Colts select edge rusher Latu with 15th pick

Apr. 25—INDIANAPOLIS — The Indianapolis Colts bucked the trend in Thursday's opening round of the NFL Draft, making UCLA edge rusher Laiatu Latu the first defensive player selected.

After a record 14 offensive players went off the board to open the evening, the Colts chose the first-team All-American to help bolster a pass rush that set an Indianapolis-era franchise record with 51 sacks last year.

Perhaps no one was more surprised by the selection than the pick himself.

"I wasn't even expecting to get picked up by the Colts, honestly," Latu said. "I didn't talk to them my whole pre-draft. And then that phone call came up from Indianapolis, and I was just like, 'Dang, my agent just told me don't worry about the next couple picks.' And then I get the call and I'm a Colt."

Latu won the Lombardi Trophy as the nation's best offensive or defensive lineman and the Ted Hendricks Award as the nation's top defensive end after recording 13 sacks and leading the country with 21.5 tackles for loss in 2023.

Latu suffered a neck injury while at Washington in 2021 and was not cleared by the Huskies' doctors. He transferred to UCLA the following season and recorded 23.5 sacks over two healthy seasons with the Bruins.

Indianapolis had the choice of any defensive player on the board, so it must be confident in his medical report.

Latu had cervical fusion surgery but never met with a doctor in person before being medically benched.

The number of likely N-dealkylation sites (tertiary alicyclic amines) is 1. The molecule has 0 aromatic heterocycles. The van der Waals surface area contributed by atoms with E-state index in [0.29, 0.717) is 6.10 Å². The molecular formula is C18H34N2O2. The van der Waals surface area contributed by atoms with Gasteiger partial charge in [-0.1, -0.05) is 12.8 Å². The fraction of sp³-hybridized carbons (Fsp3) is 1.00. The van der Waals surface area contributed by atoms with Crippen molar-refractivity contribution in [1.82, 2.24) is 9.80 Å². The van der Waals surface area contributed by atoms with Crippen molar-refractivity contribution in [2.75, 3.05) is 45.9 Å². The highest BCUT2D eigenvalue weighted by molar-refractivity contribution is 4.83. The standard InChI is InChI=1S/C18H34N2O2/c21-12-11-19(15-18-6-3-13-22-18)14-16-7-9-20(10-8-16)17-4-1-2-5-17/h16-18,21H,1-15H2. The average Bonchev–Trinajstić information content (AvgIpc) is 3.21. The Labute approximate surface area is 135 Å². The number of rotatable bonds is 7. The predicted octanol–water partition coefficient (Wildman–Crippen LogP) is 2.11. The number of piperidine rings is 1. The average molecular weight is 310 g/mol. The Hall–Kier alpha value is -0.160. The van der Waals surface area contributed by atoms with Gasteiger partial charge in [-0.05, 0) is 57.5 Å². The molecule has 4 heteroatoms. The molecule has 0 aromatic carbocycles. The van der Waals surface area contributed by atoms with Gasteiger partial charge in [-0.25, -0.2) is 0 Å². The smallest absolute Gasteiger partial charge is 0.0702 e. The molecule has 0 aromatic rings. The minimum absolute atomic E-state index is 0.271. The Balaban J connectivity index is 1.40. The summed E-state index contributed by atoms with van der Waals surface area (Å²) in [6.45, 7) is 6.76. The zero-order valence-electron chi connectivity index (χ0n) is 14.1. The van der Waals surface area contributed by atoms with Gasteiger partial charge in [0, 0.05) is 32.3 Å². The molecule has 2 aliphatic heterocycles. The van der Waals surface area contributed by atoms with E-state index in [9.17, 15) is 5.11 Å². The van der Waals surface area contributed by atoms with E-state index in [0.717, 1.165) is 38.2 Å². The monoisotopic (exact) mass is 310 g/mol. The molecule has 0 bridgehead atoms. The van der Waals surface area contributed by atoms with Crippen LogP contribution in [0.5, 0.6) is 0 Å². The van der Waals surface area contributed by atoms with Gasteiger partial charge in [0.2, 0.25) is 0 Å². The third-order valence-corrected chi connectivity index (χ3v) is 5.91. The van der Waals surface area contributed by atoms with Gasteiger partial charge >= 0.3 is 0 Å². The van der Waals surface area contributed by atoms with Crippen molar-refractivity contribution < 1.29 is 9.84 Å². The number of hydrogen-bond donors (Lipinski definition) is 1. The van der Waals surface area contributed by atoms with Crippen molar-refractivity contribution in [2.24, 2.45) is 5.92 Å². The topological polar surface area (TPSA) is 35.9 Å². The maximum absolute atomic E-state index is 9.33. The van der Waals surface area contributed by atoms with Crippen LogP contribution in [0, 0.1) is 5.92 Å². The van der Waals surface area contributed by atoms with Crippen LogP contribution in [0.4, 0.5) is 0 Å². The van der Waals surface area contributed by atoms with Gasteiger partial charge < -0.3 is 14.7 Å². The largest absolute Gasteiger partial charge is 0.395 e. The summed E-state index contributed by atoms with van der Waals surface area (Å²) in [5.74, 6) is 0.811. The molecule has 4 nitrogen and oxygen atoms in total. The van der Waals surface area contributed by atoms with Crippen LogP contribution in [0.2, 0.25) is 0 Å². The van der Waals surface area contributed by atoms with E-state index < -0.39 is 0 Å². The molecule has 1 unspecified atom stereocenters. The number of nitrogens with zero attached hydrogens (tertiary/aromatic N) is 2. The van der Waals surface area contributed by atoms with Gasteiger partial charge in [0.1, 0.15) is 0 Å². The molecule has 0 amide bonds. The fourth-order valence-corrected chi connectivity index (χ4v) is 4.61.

"At that time, it was COVID, and it was just a funky time, and it just wasn't handled in the right way," he said. "I didn't have any physical examinations with any doctor at that time, so really it was just an opinion of somebody's without even looking at my physical, without giving me a test and stuff like that. So I feel like they were just doing what they felt best, but at the same time I feel like it wasn't really handled in the best way."

Latu has been praised for his instinctive pass-rushing technique and creativity. His hands and use of angles are listed among his strengths, and he's been credited for a relentless on-field style.

Among the resume items that likely stood out to the Colts is the Lott IMPACT Award, handed out annually to a player who excels in integrity, maturity, performance, academics, community service and tenacity.

"I'm someone that can be comfortable in any uncomfortable situation," Latu said of his playing style. "That's how I look at pass rushing. I've got a bunch of moves in my repertoire. I have three main moves, but I make sure I dial down with a lot of moves because you never know what's gonna come out of you come game time. That muscle memory's just gonna kick in, and when you feel that uncomfortable feeling, your comfortability is gonna take over. That's me as a pass rusher."

The Colts have a strong group at the top of the edge rusher depth chart. But the team must soon make a decision on Kwity Paye's fifth-year option, and Dayo Odeyingbo is entering the final year of his rookie contract.

Latu likely will compete with those two players as well as veterans Samson Ebukam and Tyquan Lewis for a spot in the pass-rush rotation.

He knows Paye well after training with him during the draft process.

"Yesterday I had asked about his vitamin supplement plan, so he put me on that, and I just can't wait to get in the building," Latu said. "I look up to a lot of those dudes (on Indianapolis' defensive line), and I want to show them what I can do as well."

He added 49 tackles, two interceptions, two pass deflections and two forced fumbles last season with the Bruins and has been compared to Pittsburgh Steelers edge rusher T.J. Watt because of his on-field energy and effort.

Being the first defensive player selected is an honor that hit home for Latu.

"It means the world to me," he said, "and I just can't wait to get in the building and just prove that."